Runways are edged with white lights and taxiways have blue lights. Near the ends of runways, the lights may be two-sided. Amber on one side, white on the other. At the end of the runway you may also see runway threshold lights. These are red on one side, green on the other. If the amber or red lights are visible you may be approaching the end of the runway. Remember, runway edge lights are white and taxiway edge lights are blue.
Runway markings are painted white. Taxiways have yellow markings. The center of the taxiway has a solid yellow stripe. The sides may have one or two solid yellow stripes along the edge. Again, not all airports have these markings. As the taxiway comes up to the edge of the runway, you may see what pilots call a "hold" line that looks like this.
It is two solid yellow stripes followed by two broken yellow stripes. This is the airport version of a stop sign. Along the side of the taxiway next to the hold line, there may be a runway holding position sign (red and white) with the runway number. ILS hold markings advise pilots and vehicle operators where to stop to avoid interfering with aircraft navigational signals. At tower controlled airports, a clearance is required to pass either of these markers and enter the runway. When exiting the runway you may see hold signs with the same marks that appear on the taxiways. Be certain to go beyond these hold markings and signs.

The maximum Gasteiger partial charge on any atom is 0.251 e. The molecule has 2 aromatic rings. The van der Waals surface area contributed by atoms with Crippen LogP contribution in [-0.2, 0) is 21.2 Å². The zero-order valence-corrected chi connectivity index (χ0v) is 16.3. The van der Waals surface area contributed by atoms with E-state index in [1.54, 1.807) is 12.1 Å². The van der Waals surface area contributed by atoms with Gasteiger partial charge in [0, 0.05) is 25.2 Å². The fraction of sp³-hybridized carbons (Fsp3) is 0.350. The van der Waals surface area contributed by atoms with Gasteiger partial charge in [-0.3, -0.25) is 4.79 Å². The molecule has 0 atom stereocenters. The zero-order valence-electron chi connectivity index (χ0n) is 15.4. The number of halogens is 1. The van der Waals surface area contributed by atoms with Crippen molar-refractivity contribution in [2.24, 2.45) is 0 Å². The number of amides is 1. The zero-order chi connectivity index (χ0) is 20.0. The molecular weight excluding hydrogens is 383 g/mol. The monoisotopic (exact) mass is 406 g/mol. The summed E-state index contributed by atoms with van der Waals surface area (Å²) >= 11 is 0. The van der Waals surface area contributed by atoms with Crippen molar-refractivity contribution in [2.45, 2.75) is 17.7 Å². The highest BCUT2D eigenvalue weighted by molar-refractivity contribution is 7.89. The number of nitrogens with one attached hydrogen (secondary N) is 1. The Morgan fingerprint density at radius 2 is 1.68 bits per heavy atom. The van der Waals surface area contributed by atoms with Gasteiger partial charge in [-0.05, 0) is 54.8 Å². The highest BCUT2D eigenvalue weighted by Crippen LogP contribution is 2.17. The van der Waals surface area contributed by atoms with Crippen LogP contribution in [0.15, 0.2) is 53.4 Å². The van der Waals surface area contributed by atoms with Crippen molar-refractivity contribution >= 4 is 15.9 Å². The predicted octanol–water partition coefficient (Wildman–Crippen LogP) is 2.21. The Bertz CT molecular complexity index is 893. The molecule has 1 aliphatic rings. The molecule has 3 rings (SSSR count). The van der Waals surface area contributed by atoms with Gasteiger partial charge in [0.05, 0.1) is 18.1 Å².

Aprons have markings, as well, for aircraft parking and tie downs. Some airport aprons have special markings for vehicle operations. If there are vehicle or roadway markings, you should always drive your vehicle within those marked areas. Taxiways may also be marked on the apron to show aircraft routes to gates and parking areas.
Some airports have designated helicopter landing pads. This is depicted with an H inside of a square. Be especially careful when you drive near helipads and look up for landing helicopters. Like all aircraft, you must yield the right-of-way to a helicopter.
When driving near navigational aids, stay out of the protected areas around them to avoid interfering with their signals. If a road or taxiway is close enough to an ILS to affect it, there should be an ILS holding position sign like the one mentioned earlier.
There may be signs to remind pilots of noise abatement procedures or warning signs that tell vehicle operators not to proceed beyond a certain point. You may see markings that identify the area of the airport under air traffic control. These markings are yellow and consist of two yellow lines, one solid one dashed. The dashed line faces the area controlled by ATC. Other signs include "distance remaining" signs on the runway to tell the pilot how much runway length is left.